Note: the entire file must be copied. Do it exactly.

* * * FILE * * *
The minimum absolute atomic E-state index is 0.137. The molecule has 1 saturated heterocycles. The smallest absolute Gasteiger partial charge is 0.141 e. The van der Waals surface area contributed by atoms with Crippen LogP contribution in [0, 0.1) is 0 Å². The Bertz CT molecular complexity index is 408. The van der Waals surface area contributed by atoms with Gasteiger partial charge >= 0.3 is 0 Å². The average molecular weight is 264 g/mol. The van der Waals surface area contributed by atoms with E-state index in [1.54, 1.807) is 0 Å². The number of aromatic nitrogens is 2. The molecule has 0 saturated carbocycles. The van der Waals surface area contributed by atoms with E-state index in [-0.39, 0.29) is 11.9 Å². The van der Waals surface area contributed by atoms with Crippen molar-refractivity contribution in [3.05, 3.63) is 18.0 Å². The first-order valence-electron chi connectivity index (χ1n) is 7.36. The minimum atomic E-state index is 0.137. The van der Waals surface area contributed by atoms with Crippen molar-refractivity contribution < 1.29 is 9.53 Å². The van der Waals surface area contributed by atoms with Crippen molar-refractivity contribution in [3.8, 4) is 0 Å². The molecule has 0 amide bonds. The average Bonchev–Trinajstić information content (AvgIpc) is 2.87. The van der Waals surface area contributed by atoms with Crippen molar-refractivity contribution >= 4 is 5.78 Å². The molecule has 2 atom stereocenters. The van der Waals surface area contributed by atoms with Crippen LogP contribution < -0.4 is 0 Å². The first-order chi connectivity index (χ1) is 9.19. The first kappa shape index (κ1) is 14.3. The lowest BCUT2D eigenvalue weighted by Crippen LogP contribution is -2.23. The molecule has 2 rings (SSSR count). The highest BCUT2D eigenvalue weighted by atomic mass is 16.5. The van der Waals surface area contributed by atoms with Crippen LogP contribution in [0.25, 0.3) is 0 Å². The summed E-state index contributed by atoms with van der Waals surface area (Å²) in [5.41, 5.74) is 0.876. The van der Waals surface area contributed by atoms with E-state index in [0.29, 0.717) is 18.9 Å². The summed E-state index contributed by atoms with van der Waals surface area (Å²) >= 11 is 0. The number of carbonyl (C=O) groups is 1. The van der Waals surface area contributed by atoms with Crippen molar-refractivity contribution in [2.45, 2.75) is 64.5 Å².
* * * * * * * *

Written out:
The minimum absolute atomic E-state index is 0.137. The molecule has 1 saturated heterocycles. The smallest absolute Gasteiger partial charge is 0.141 e. The van der Waals surface area contributed by atoms with Crippen LogP contribution in [0, 0.1) is 0 Å². The Bertz CT molecular complexity index is 408. The van der Waals surface area contributed by atoms with Gasteiger partial charge >= 0.3 is 0 Å². The average molecular weight is 264 g/mol. The van der Waals surface area contributed by atoms with E-state index in [1.54, 1.807) is 0 Å². The number of aromatic nitrogens is 2. The molecule has 0 saturated carbocycles. The van der Waals surface area contributed by atoms with E-state index in [-0.39, 0.29) is 11.9 Å². The van der Waals surface area contributed by atoms with Crippen molar-refractivity contribution in [3.05, 3.63) is 18.0 Å². The first-order valence-electron chi connectivity index (χ1n) is 7.36. The minimum atomic E-state index is 0.137. The van der Waals surface area contributed by atoms with Crippen molar-refractivity contribution < 1.29 is 9.53 Å². The van der Waals surface area contributed by atoms with Crippen molar-refractivity contribution in [3.8, 4) is 0 Å². The molecule has 0 amide bonds. The average Bonchev–Trinajstić information content (AvgIpc) is 2.87. The van der Waals surface area contributed by atoms with Crippen molar-refractivity contribution >= 4 is 5.78 Å². The molecule has 2 atom stereocenters. The van der Waals surface area contributed by atoms with Crippen LogP contribution < -0.4 is 0 Å². The first-order chi connectivity index (χ1) is 9.19. The first kappa shape index (κ1) is 14.3. The lowest BCUT2D eigenvalue weighted by Crippen LogP contribution is -2.23. The molecule has 2 rings (SSSR count). The highest BCUT2D eigenvalue weighted by atomic mass is 16.5. The van der Waals surface area contributed by atoms with Crippen LogP contribution in [0.25, 0.3) is 0 Å². The summed E-state index contributed by atoms with van der Waals surface area (Å²) in [5.41, 5.74) is 0.876. The van der Waals surface area contributed by atoms with E-state index in [0.29, 0.717) is 18.9 Å². The summed E-state index contributed by atoms with van der Waals surface area (Å²) >= 11 is 0. The number of carbonyl (C=O) groups is 1. The van der Waals surface area contributed by atoms with Crippen molar-refractivity contribution in [2.45, 2.75) is 64.5 Å².